29 months of storm-gathering: Who’s been hit hardest?
September 03, 2011, by Jeremy Hooper
Back in April of ’09, in response to my Tweet pointing out that the “Gathering Storm” ad was going less than well,NOM’s PR person, Mary Beth Hutchins, hit me back with this response:
I thought the Tweet was funny then, considering how quickly and resoundingly folks jumped at the chance to prick, prod, and parody that ad back when it first debuted. But how does this comment look now, more than two years later? Let’s think about this.
In mid-August, Stephen Colbert posted an ad for his cheek-tongued SuperPAC, which led off with yet another parody of the “Gathering Storm” spot. But what was so interesting about this one, as opposed to his earlier efforts, was that Colbert didn’t need to make the parody obvious, with styling directly lifted from NOM’s original vid or actors dressed in similar costumes. In this case, Colbert only needed to allude to the earlier clip in order to achieve that instant sense of recognition that is so crucial to good satire. You can watch the clip here.
At this point, NOM’s work can be shorthanded by a “Gathering Storm” reference. Yes, NOM did get a huge spike in attention, I’ll give Ms. Hutchins that. But all attention is not cut from the same cloth. In politics, where public impression is everything, there really is such thing as bad PR. There really is such thing as a bad ad (“I’m not a witch”). NOM chose to ride in on a dark cloud, and that cloud will continue to cast an unshakable shadow for the rest of the organization’s existence and beyond.The reason why Colbert didn’t need to make it obvious is because “Gathering Storm” has now become a part of the political consciousness. To NOM’s detriment, it has.
I have literally had this exchange or its equivalent on more than one occasion:
JEREMY: I do a lot of digging on NOM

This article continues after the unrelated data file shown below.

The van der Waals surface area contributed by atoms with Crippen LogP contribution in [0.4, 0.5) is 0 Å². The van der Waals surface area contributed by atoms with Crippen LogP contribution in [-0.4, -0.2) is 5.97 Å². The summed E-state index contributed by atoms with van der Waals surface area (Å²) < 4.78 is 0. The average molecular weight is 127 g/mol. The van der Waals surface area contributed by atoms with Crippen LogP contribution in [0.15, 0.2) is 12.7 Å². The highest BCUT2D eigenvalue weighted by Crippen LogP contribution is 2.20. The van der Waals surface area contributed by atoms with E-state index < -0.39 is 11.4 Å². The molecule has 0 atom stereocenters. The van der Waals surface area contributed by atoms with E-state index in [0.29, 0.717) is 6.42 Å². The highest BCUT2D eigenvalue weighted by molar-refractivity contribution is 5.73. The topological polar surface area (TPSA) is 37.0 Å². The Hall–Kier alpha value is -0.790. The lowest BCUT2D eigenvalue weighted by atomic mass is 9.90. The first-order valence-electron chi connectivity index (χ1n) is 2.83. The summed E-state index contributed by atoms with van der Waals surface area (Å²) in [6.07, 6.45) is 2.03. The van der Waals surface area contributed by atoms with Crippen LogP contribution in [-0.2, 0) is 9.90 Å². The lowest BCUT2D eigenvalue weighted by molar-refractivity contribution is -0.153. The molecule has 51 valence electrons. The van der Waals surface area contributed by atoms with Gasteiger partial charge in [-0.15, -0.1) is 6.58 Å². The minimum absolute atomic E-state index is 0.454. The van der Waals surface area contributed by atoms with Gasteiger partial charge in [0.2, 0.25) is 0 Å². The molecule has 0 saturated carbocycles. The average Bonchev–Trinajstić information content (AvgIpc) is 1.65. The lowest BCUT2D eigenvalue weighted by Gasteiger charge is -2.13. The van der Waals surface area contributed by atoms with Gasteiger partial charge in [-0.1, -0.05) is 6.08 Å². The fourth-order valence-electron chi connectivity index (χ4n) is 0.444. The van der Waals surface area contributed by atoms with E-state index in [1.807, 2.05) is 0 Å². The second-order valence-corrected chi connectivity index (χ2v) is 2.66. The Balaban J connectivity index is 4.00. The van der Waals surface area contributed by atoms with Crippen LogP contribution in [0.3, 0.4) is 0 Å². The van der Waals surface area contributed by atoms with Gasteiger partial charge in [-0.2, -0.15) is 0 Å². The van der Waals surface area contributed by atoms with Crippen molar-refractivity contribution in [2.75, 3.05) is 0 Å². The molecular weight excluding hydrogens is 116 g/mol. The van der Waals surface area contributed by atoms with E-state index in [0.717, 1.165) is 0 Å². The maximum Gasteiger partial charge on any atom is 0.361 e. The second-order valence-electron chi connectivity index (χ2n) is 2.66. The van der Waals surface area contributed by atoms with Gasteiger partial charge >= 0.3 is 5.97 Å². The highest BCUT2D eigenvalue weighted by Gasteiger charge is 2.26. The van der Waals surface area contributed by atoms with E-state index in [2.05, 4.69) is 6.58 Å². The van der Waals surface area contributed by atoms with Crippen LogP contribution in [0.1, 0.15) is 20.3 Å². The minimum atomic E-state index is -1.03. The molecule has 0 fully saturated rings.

NON-POLITICAL FRIEND: What’s NOM?
JEREMY: The National Organization For Marriage
NON-POLITICAL FRIEND: Who’s that?
JEREMY: Hmm. Well did you see that ad where people were acting all scared because a storm of gay marriage was coming?
NON-POLITICAL FRIEND: HA! YES! OH MY GAHD, that was CRAAAZY!
And that’s always the gist of the response, even when I’ve discussed the stormy spot with friends sand family members who bend right. The reply is accompanied with a snicker or a head shake or an eye roll. Because let’s get real: It doesn’t take all that much to see the ad as ridiculous, over-the-top, and histrionic.
That dismissive sentiment is emulated on YouTube, where after close to 1.2 million views, the ad is disliked to the tune of 95% (28,212 users):
With numbers like that, there’s no way NOM can blame the result on some pro-gay, liberal YouTube bomb that swayed the ratings. 95% is not a reasonably achievable figure for even the most dedicated group of poll-pushers. In truth, this 95% “thumbs down” tally is a fairly good indication of the public’s view, particularly among younger populations (NOM’s needed voters). Even if you take away 20%-30% for some sort of skewing, 65%-75% against would still seem to indicate rough weather patches in NOM’s forecast.
And the thing is: Is anyone really proud of the ad? By which I mean, did outlets like FOX News or evenWorldNetDaily really jump to its defense? Is anyone in the GOP hoping this remains the iconic imagery of this civil rights conversation? Are even staunch “marriage protectors” rushing to define themselves by this storm idea, here in a world where literal storms are constantly reminding us of what real damage looks like?
The answer to all of the above questions is no. Of course there’s no proud defense outside of NOM’s own stable. Not in any marked way, at least. Not in a way to combat the damage done. And don’t be fooled: This storm caused considerable damage!
So going back to Mary Beth Hutchins’ more-than-two-year-old Tweet: NOM’s PR department might not consider the ad an epic fail, as demanded by the duties of the paid gig. But political consciousness is not determined by press releases, but rather by the public’s own social radar. As someone fairly in tune with said radar, I honestly can’t imagine a longview where too many anthropologists, sociologists, or meteorologists will look back on NOM’s definitive storm with much regard, much less respect.